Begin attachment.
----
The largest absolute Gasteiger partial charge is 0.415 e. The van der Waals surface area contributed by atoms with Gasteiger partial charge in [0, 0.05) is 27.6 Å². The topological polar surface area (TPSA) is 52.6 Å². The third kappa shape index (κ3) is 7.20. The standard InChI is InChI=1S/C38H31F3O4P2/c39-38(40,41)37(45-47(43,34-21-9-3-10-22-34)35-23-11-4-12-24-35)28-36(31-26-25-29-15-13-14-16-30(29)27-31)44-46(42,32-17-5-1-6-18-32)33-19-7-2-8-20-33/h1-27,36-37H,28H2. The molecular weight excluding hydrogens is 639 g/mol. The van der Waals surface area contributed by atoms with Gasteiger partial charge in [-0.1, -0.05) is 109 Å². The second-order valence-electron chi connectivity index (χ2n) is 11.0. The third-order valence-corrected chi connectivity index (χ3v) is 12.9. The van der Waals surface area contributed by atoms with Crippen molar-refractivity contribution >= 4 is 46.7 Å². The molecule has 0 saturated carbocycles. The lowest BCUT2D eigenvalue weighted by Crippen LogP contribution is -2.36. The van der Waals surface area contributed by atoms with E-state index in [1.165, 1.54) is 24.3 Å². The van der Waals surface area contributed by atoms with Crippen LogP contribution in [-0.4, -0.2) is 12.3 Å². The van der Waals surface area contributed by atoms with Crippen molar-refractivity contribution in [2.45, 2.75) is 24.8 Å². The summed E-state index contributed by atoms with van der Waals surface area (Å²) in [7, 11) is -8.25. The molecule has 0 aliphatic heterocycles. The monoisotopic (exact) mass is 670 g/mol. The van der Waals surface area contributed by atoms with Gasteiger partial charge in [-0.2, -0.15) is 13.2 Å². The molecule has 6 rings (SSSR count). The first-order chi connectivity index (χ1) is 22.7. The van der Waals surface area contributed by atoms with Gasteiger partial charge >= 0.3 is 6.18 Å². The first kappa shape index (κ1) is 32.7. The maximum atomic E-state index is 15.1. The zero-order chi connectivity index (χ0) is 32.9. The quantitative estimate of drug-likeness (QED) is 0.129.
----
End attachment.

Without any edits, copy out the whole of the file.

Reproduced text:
The largest absolute Gasteiger partial charge is 0.415 e. The van der Waals surface area contributed by atoms with Gasteiger partial charge in [0, 0.05) is 27.6 Å². The topological polar surface area (TPSA) is 52.6 Å². The third kappa shape index (κ3) is 7.20. The standard InChI is InChI=1S/C38H31F3O4P2/c39-38(40,41)37(45-47(43,34-21-9-3-10-22-34)35-23-11-4-12-24-35)28-36(31-26-25-29-15-13-14-16-30(29)27-31)44-46(42,32-17-5-1-6-18-32)33-19-7-2-8-20-33/h1-27,36-37H,28H2. The molecular weight excluding hydrogens is 639 g/mol. The van der Waals surface area contributed by atoms with Gasteiger partial charge in [-0.1, -0.05) is 109 Å². The second-order valence-electron chi connectivity index (χ2n) is 11.0. The third-order valence-corrected chi connectivity index (χ3v) is 12.9. The van der Waals surface area contributed by atoms with Crippen molar-refractivity contribution >= 4 is 46.7 Å². The molecule has 0 saturated carbocycles. The lowest BCUT2D eigenvalue weighted by Crippen LogP contribution is -2.36. The van der Waals surface area contributed by atoms with E-state index in [1.165, 1.54) is 24.3 Å². The van der Waals surface area contributed by atoms with Crippen LogP contribution in [-0.4, -0.2) is 12.3 Å². The van der Waals surface area contributed by atoms with Crippen molar-refractivity contribution in [2.45, 2.75) is 24.8 Å². The summed E-state index contributed by atoms with van der Waals surface area (Å²) in [7, 11) is -8.25. The molecule has 0 aliphatic heterocycles. The monoisotopic (exact) mass is 670 g/mol. The van der Waals surface area contributed by atoms with Gasteiger partial charge in [-0.2, -0.15) is 13.2 Å². The molecule has 6 rings (SSSR count). The first-order chi connectivity index (χ1) is 22.7. The van der Waals surface area contributed by atoms with Gasteiger partial charge >= 0.3 is 6.18 Å². The first kappa shape index (κ1) is 32.7. The maximum atomic E-state index is 15.1. The zero-order chi connectivity index (χ0) is 32.9. The quantitative estimate of drug-likeness (QED) is 0.129.